This "true-color" image of Mars shows the planet as it would look to human eyes. It is clearly more earth-toned than usually depicted in other astronomical images, including earlier Hubble pictures. The slightly bluer shade along the edges of the disk is due to atmospheric hazes and wispy water ice clouds (like cirrus clouds) in the early morning and late evening Martian sky. The yellowish-pink color of the northern polar cap indicates the presence of small iron-bearing dust particles. These particles are covering or are suspended in the air above the blue-white water ice and carbon dioxide ice, which make up the polar cap.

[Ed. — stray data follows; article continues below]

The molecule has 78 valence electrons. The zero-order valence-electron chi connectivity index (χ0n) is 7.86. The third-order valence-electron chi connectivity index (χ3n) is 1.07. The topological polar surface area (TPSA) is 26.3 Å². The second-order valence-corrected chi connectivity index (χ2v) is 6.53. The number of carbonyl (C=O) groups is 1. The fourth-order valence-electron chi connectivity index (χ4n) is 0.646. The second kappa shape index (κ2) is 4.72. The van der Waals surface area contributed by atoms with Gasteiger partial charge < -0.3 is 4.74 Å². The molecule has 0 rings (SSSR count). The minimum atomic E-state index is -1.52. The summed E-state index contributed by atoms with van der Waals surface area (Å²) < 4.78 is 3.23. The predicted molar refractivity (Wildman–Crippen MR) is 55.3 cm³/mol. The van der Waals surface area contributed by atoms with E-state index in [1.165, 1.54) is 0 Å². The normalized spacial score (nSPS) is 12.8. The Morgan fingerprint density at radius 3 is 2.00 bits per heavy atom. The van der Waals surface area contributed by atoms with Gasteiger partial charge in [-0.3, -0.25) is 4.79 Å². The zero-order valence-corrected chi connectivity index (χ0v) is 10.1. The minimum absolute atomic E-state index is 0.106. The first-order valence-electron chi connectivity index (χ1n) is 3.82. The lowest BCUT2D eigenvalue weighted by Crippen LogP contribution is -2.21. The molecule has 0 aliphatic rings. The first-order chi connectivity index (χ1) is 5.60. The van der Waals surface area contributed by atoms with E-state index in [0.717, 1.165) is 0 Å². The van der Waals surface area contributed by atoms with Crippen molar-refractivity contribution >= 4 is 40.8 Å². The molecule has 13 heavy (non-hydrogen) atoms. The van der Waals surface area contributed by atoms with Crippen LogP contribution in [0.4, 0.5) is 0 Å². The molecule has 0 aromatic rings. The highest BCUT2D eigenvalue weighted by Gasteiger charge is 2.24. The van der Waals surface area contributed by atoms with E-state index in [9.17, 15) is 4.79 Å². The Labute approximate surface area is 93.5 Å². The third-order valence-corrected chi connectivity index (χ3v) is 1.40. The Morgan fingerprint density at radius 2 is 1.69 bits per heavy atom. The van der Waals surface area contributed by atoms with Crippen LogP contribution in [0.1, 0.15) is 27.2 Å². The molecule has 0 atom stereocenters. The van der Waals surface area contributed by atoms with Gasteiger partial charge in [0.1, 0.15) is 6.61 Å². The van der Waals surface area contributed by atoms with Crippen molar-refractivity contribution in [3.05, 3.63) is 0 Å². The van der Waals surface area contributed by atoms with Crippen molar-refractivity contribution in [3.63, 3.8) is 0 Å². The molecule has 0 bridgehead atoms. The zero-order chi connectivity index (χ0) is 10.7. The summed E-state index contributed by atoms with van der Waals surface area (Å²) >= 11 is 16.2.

Researchers: Jim Bell (Cornell University), Justin Maki (NASA Jet Propulsion Laboratory or JPL), and Mike Wolff (Space Sciences Institute), with acknowledgements to Robert Comstock (Central Washington University), Phil James (University of Toledo), and Dave Crisp (JPL) for image processing and acquisition assistance.
Photo Credit: Jim Bell (Cornell University), Justin Maki (JPL), and Mike Wolff (Space Sciences Institute) and NASA